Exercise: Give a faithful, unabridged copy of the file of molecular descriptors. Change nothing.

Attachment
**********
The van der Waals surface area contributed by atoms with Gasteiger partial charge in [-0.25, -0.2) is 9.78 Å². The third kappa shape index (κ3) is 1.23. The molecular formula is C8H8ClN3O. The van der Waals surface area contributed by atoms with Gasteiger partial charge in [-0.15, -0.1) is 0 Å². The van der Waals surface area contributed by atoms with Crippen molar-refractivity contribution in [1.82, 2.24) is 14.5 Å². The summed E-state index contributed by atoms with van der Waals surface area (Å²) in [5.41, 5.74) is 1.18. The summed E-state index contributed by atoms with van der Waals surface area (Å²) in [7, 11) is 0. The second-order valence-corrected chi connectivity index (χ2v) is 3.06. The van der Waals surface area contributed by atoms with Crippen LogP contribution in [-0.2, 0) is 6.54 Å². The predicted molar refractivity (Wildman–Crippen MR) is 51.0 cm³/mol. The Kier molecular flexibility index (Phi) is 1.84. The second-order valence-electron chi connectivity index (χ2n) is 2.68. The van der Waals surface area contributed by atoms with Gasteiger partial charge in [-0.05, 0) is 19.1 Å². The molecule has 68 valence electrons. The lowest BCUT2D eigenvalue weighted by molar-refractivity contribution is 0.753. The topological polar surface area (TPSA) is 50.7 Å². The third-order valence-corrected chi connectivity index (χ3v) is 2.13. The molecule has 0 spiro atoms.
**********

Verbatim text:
The van der Waals surface area contributed by atoms with Gasteiger partial charge in [-0.25, -0.2) is 9.78 Å². The third kappa shape index (κ3) is 1.23. The molecular formula is C8H8ClN3O. The van der Waals surface area contributed by atoms with Gasteiger partial charge in [-0.15, -0.1) is 0 Å². The van der Waals surface area contributed by atoms with Crippen molar-refractivity contribution in [1.82, 2.24) is 14.5 Å². The summed E-state index contributed by atoms with van der Waals surface area (Å²) in [5.41, 5.74) is 1.18. The summed E-state index contributed by atoms with van der Waals surface area (Å²) in [7, 11) is 0. The second-order valence-corrected chi connectivity index (χ2v) is 3.06. The van der Waals surface area contributed by atoms with Crippen LogP contribution in [-0.2, 0) is 6.54 Å². The predicted molar refractivity (Wildman–Crippen MR) is 51.0 cm³/mol. The Kier molecular flexibility index (Phi) is 1.84. The second-order valence-electron chi connectivity index (χ2n) is 2.68. The van der Waals surface area contributed by atoms with Gasteiger partial charge in [-0.05, 0) is 19.1 Å². The molecule has 68 valence electrons. The lowest BCUT2D eigenvalue weighted by molar-refractivity contribution is 0.753. The topological polar surface area (TPSA) is 50.7 Å². The third-order valence-corrected chi connectivity index (χ3v) is 2.13. The molecule has 0 spiro atoms.